“I’ll need you to make an introduction.”

“I’ll do better than that. I’ll help you with the interview.”

Anatoly frowned and shook his head. “I mean it, Sophie, you need to leave this to me.”

“Uh-uh. Erika knows me, so she’s a lot more likely to open up if I’m there. Plus, I’m good at this detective stuff. I figured out who killed Tolsky, didn’t I?”

“How could I forget?” Anatoly taunted. “You’re the genius who put the whole thing together just minutes after the killer confessed. Very impressive.”

I narrowed my eyes. I didn’t care what anyone said, writing the Alicia Bright mysteries
qualify me to be an amateur sleuth. In
Words To Die By
Alicia solved four murders in less than a month’s time. Surely, with Anatoly’s assistance, I could solve
murder in less than a week. “The point is, I figured it out before you. No, scratch that—the point is, I’m the one footing the bill for this little investigation, so if I say I’m sitting in on an interview, then—”

Anatoly leaned forward and grabbed my wrist. God, I had forgotten just how strong his hands were.

“This is not a game. A man was killed and the murderer may be willing to kill again in order to avoid getting caught.”

I dropped the utensil I had been holding in my free hand. “You’re worried about me!”

Anatoly uttered some Russian curse and attacked his salad with his fork.

“You looove me.” When Anatoly didn’t respond I decided to take it down a notch. “Okay, maybe you’re not ready for the big
word, but you’ve got to admit you like me an awful lot.”

“Careful, Sophie. I like Caesar salad and look what I’m doing to it,” he said as he violently sank his fork into a piece of shrimp.

“Are you suggesting that you want to eat me?”


“Good afternoon.”

Anatoly and I looked up at the television to see the anchor woman who had begun speaking.

“Thanks for joining us for Channel Two News at Noon. Today’s lead story is a murder that took place last night in the Forest Hill district of San Francisco.”
Anatoly quickly stood up and adjusted the volume.
“Bob Miller, the comptroller at, was found last night with a gunshot wound to the head. His wife, Leah Miller, made the call to the police. This morning we had a chance to speak to Bob’s sister, Cheryl Miller. This is what she had to say.”

The camera switched to a shot of Cheryl standing in front of her place of work, Hotel Gatsby. Her overly gelled dyed-blond hair was impervious to the wind that was plaguing her interviewer. “I’m still reeling from the whole thing,” she said, gently patting the corner of her eyes with a pink handkerchief. “Although, I suppose I should have seen this coming. Leah and Bob were having problems, and Leah was never the most stable of people.”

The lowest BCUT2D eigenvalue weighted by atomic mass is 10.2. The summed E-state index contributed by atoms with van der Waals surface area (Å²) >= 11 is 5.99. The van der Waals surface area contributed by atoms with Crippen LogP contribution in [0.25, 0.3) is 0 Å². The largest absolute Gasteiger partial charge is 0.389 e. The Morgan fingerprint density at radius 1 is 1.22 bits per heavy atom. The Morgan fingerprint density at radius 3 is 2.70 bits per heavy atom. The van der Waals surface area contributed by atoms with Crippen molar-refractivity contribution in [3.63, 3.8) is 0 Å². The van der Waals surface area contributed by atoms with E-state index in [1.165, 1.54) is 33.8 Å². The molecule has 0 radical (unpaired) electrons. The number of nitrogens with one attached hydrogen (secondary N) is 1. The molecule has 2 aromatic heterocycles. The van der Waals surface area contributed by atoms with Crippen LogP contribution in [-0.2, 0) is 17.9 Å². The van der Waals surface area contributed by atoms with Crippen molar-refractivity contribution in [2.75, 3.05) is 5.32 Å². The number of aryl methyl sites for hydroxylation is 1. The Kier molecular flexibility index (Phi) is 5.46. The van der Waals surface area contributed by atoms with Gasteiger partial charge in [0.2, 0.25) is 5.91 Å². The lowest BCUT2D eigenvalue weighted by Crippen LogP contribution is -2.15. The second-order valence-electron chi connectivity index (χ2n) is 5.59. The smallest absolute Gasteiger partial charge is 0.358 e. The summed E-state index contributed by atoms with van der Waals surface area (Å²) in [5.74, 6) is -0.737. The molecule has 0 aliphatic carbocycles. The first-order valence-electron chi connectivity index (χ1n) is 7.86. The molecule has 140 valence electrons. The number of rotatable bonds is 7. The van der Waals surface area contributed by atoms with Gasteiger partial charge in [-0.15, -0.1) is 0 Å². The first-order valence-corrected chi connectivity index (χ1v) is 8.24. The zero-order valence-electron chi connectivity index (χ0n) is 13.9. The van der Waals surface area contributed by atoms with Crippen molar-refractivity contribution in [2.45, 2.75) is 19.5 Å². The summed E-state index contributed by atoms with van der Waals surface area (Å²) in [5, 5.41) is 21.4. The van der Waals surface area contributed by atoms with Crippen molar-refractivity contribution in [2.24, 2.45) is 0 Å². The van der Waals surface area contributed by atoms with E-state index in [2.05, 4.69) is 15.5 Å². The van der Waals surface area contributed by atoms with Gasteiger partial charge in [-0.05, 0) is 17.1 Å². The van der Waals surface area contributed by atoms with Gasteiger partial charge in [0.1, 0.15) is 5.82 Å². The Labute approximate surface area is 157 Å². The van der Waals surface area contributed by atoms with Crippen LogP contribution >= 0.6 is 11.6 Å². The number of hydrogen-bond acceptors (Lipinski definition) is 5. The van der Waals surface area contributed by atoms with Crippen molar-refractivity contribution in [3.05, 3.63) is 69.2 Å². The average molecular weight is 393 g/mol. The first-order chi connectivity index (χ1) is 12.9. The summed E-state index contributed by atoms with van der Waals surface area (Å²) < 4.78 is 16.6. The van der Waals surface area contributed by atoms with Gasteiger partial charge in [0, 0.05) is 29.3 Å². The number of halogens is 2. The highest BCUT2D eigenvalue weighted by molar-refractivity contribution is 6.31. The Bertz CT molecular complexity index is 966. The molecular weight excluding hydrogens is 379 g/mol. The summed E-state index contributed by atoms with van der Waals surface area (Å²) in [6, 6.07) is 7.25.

“That bitch!” I screamed, standing up quickly enough to upset my chair.

“Shh!” Anatoly scolded, and turned the volume up a bit more.

“I know the police are looking at her,” Cheryl continued. “Of course, she’s denying it. I swear, it’s just like OJ and Nicole all over again.”

“How so?” the interviewer asked.

“Well, Bob and I came from a very well-respected New England family, and Leah’s…well, she’s black. And now she’s going to try to act like the police are targeting her because of her race, which isn’t the case at all. But if she’s brought to trial, who knows what she’ll be able to convince a jury of.” Cheryl dabbed her eyes again. “Not that Leah has the money to hire the Dream Team, but she does come from
wealth. Her mother’s side of the family is Jewish.”

I wasn’t so much upset as I was floored. Anatoly and I looked at each other.

“Huh,” he said, “I completely forgot that your sister is black.”

“I’m not sure she is anymore,” I replied. “Is it possible for a person to shop in Wilkes Bashford’s women’s department while still maintaining an ethnic identity?”

Anatoly shook his head and cast one last glance at the television. “This is going to get messy.”


Twenty-five minutes later I was clinging to Anatoly as he pulled his Harley into a parking spot right in front of Bob’s office building, located in the heart of the financial district. I doubt I’ll ever get over the thrill of having my breasts pressed up against his well-developed back muscles while riding on the back of that bike. There’s something intrinsically sexy about a non–Hells Angels type riding a Harley. It was like Anatoly was wearing a sign that said, “I’m sexy, I’m fun and I’m secure enough with my masculinity to willingly put a large vibrating phallic symbol between my legs and enjoy it.”